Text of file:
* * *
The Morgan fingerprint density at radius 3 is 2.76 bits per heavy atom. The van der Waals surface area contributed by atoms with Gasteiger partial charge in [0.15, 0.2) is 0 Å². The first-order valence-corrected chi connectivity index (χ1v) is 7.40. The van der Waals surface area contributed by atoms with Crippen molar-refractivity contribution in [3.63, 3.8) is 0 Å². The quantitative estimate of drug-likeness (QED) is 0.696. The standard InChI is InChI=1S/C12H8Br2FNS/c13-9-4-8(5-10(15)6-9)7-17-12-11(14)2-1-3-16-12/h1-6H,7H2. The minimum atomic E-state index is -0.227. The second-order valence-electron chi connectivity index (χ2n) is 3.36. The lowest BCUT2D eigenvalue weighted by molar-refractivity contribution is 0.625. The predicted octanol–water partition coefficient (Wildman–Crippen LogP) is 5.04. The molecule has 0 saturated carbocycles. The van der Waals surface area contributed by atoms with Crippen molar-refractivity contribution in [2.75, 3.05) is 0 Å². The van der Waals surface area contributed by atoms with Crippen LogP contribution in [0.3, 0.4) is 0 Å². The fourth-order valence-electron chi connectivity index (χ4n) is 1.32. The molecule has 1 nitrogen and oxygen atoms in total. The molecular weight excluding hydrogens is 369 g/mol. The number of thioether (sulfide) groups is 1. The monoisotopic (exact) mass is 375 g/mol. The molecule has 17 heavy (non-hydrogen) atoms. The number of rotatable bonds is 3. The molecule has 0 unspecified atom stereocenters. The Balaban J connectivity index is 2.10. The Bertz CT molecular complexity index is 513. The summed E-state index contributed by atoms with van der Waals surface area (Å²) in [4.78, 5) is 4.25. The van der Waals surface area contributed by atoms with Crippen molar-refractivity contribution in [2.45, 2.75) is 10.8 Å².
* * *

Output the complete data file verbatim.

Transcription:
The Morgan fingerprint density at radius 3 is 2.76 bits per heavy atom. The van der Waals surface area contributed by atoms with Gasteiger partial charge in [0.15, 0.2) is 0 Å². The first-order valence-corrected chi connectivity index (χ1v) is 7.40. The van der Waals surface area contributed by atoms with Crippen molar-refractivity contribution in [3.63, 3.8) is 0 Å². The quantitative estimate of drug-likeness (QED) is 0.696. The standard InChI is InChI=1S/C12H8Br2FNS/c13-9-4-8(5-10(15)6-9)7-17-12-11(14)2-1-3-16-12/h1-6H,7H2. The minimum atomic E-state index is -0.227. The second-order valence-electron chi connectivity index (χ2n) is 3.36. The lowest BCUT2D eigenvalue weighted by molar-refractivity contribution is 0.625. The predicted octanol–water partition coefficient (Wildman–Crippen LogP) is 5.04. The molecule has 0 saturated carbocycles. The van der Waals surface area contributed by atoms with Crippen molar-refractivity contribution in [2.75, 3.05) is 0 Å². The van der Waals surface area contributed by atoms with Crippen LogP contribution in [0.3, 0.4) is 0 Å². The fourth-order valence-electron chi connectivity index (χ4n) is 1.32. The molecule has 1 nitrogen and oxygen atoms in total. The molecular weight excluding hydrogens is 369 g/mol. The number of thioether (sulfide) groups is 1. The monoisotopic (exact) mass is 375 g/mol. The molecule has 17 heavy (non-hydrogen) atoms. The number of rotatable bonds is 3. The molecule has 0 unspecified atom stereocenters. The Balaban J connectivity index is 2.10. The Bertz CT molecular complexity index is 513. The summed E-state index contributed by atoms with van der Waals surface area (Å²) in [4.78, 5) is 4.25. The van der Waals surface area contributed by atoms with Crippen molar-refractivity contribution in [2.45, 2.75) is 10.8 Å².